1. 1

                                                            This is OpenBSD in general.

                                                          1. 6

                                                            I really liked this. Particularly the points about maintenance being just as important as building something new. It’s nice to see their philosophy articulated and how the Neovim team has put it in action. I loved the call out about fixing an issue being a O(1) cost while they impact is O(N*M) over all the users it reaches.

                                                            Very much looking forward to seeing their roadmap realized.

                                                            1. 1

                                                              I’ve been using this for the last several months. Switched over from a homeshick setup. I’m liking it now.

                                                              My repo with a README showing my simple workflow:

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                                                                I think Josh addresses a good point here: systemd provides features that distributions want, but other init systems are actively calling non-features. That’s a classic culture clash, and it shows in the systemd debates - people hate it or love it (FWIW, I love it). I’m also highly sympathetic to systemd’s approach of shipping a software suite.

                                                                Still, it’s always important to have a way out of a component. But the problem here seems to be that the scope of an init system is ill-defined and there’s fundamentally different ideas where the Linux world should move. systemd moves away from the “kernel with rather free userspace on top” model, others don’t agree.

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                                                                  Since systemd is Linux-only, no one who wants to be portable to, say, BSD (which I think includes a lot of people) can depend on its features anyway.

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                                                                    Which is why I wrote “Linux world” and not “Unix world”.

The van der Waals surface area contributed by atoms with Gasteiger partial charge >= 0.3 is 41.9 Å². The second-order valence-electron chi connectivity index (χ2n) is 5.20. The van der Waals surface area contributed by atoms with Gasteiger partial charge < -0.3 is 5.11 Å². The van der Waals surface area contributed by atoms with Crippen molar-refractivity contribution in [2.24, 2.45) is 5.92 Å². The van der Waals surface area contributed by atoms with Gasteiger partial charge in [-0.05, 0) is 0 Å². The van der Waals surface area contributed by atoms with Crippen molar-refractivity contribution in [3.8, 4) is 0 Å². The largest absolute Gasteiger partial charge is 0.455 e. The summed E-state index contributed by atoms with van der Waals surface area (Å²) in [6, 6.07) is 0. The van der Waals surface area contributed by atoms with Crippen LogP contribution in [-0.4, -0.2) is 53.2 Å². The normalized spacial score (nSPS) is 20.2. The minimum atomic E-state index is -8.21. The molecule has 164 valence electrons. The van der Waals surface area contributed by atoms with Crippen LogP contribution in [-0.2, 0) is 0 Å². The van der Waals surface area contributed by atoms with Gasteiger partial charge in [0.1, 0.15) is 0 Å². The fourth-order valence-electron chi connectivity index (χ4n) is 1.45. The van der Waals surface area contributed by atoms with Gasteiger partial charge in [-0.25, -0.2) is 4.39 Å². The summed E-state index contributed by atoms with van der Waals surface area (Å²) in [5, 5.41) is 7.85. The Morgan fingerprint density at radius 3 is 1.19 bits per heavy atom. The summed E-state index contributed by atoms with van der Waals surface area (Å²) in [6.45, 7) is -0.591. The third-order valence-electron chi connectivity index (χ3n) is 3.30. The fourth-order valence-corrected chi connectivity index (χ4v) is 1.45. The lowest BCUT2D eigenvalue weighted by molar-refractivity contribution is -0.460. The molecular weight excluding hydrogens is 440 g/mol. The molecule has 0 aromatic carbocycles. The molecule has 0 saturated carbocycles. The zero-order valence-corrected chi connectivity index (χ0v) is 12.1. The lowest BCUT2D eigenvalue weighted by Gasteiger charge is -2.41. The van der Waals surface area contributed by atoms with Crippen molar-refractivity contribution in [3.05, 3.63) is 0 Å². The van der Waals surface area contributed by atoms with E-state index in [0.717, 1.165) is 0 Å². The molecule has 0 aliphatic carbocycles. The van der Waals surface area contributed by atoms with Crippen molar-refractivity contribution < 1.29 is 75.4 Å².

systemd has a vision for Linux only and I’m okay with that. It’s culture clashing, I agree.

                                                                    1. 6

                                                                      What I find so confusing - and please know this comes from a “BSD guy” and a place of admitted ignorance - is that it seems obvious the natural conclusion of these greater processes must be that “Linux” is eventually something closer to a complete operating system (not a bazaar of GNU/Linux distributions). This seems to be explicitly the point.

                                                                      Not only am I making no value judgement on that outcome, but I already live in that world of coherent design and personally prefer it. I just find it baffling to watch distributions marching themselves towards it.

                                                                      1. 6

                                                                        But it does create a monoculture. What if you want to run service x on BSD or Redox or Haiku. A lot of Linux tools can be compiled on those operating systems with a little work, sometimes for free. If we start seeing hard dependencies on systemd, you’re also hurting new-OS development. Your service wont’ be able to run in an Alpine docker container either, or on distributions like Void Linux, or default Gentoo (although Gentoo does have a systemd option; it too is in the mess of supporting both init systems).

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                                                                          We’ve had wildly divergent Unix and Unix-like systems for years. Haiku and Mac OS have no native X11. BSDs and System V have different init systems, OpenBSD has extended libc for security reasons. Many System V based OSes (looking at you, AIX) take POSIX to malicious compliance levels. What do you think ./configure is supposed to do if not but cope with this reality?

                                                                      2. 2

                                                                        Has anyone considered or proposed something like systemd’s feature set but portable to more than just linux? Are BSD distros content with SysV-style init?

                                                                        1. 11

                                                                          A couple of pedantic nits. BSDs aren’t distros. They are each district operating systems that share a common lineage. Some code and ideas are shared back and forth, but the big 3, FreeBSD, NetBSD and OpenBSD diverged in the 90s. 1BSD was released in 1978. FreeBSD and NetBSD forked from 386BSD in 1993. OpenBSD from NetBSD in 1995. So that’s about 15 years, give or take, of BSD before the modern BSDs forked.